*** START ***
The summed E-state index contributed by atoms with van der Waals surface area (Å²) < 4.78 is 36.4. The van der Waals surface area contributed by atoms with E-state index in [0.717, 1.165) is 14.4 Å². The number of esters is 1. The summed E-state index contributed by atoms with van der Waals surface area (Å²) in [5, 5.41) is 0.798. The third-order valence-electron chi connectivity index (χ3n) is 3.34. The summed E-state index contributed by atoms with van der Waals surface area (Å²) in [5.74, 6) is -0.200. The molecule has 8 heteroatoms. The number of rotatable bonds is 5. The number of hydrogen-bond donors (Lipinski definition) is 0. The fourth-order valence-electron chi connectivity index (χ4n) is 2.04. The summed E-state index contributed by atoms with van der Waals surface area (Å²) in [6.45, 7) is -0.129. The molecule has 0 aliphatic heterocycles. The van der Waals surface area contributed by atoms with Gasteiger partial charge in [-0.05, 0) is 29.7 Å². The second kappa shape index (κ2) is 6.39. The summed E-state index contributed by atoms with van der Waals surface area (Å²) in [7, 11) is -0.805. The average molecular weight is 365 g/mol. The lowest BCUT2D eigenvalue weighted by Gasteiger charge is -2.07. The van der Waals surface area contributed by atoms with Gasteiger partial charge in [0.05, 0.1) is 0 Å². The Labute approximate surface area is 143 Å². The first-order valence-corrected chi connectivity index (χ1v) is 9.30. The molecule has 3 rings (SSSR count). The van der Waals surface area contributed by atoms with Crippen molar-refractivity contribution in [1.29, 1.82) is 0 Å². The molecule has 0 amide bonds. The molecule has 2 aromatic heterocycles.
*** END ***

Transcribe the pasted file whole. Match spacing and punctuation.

The summed E-state index contributed by atoms with van der Waals surface area (Å²) < 4.78 is 36.4. The van der Waals surface area contributed by atoms with E-state index in [0.717, 1.165) is 14.4 Å². The number of esters is 1. The summed E-state index contributed by atoms with van der Waals surface area (Å²) in [5, 5.41) is 0.798. The third-order valence-electron chi connectivity index (χ3n) is 3.34. The summed E-state index contributed by atoms with van der Waals surface area (Å²) in [5.74, 6) is -0.200. The molecule has 8 heteroatoms. The number of rotatable bonds is 5. The number of hydrogen-bond donors (Lipinski definition) is 0. The fourth-order valence-electron chi connectivity index (χ4n) is 2.04. The summed E-state index contributed by atoms with van der Waals surface area (Å²) in [6.45, 7) is -0.129. The molecule has 0 aliphatic heterocycles. The van der Waals surface area contributed by atoms with Gasteiger partial charge in [-0.05, 0) is 29.7 Å². The second kappa shape index (κ2) is 6.39. The summed E-state index contributed by atoms with van der Waals surface area (Å²) in [7, 11) is -0.805. The average molecular weight is 365 g/mol. The lowest BCUT2D eigenvalue weighted by Gasteiger charge is -2.07. The van der Waals surface area contributed by atoms with Gasteiger partial charge in [0.05, 0.1) is 0 Å². The Labute approximate surface area is 143 Å². The first-order valence-corrected chi connectivity index (χ1v) is 9.30. The molecule has 3 rings (SSSR count). The van der Waals surface area contributed by atoms with Crippen molar-refractivity contribution in [1.29, 1.82) is 0 Å². The molecule has 0 amide bonds. The molecule has 2 aromatic heterocycles.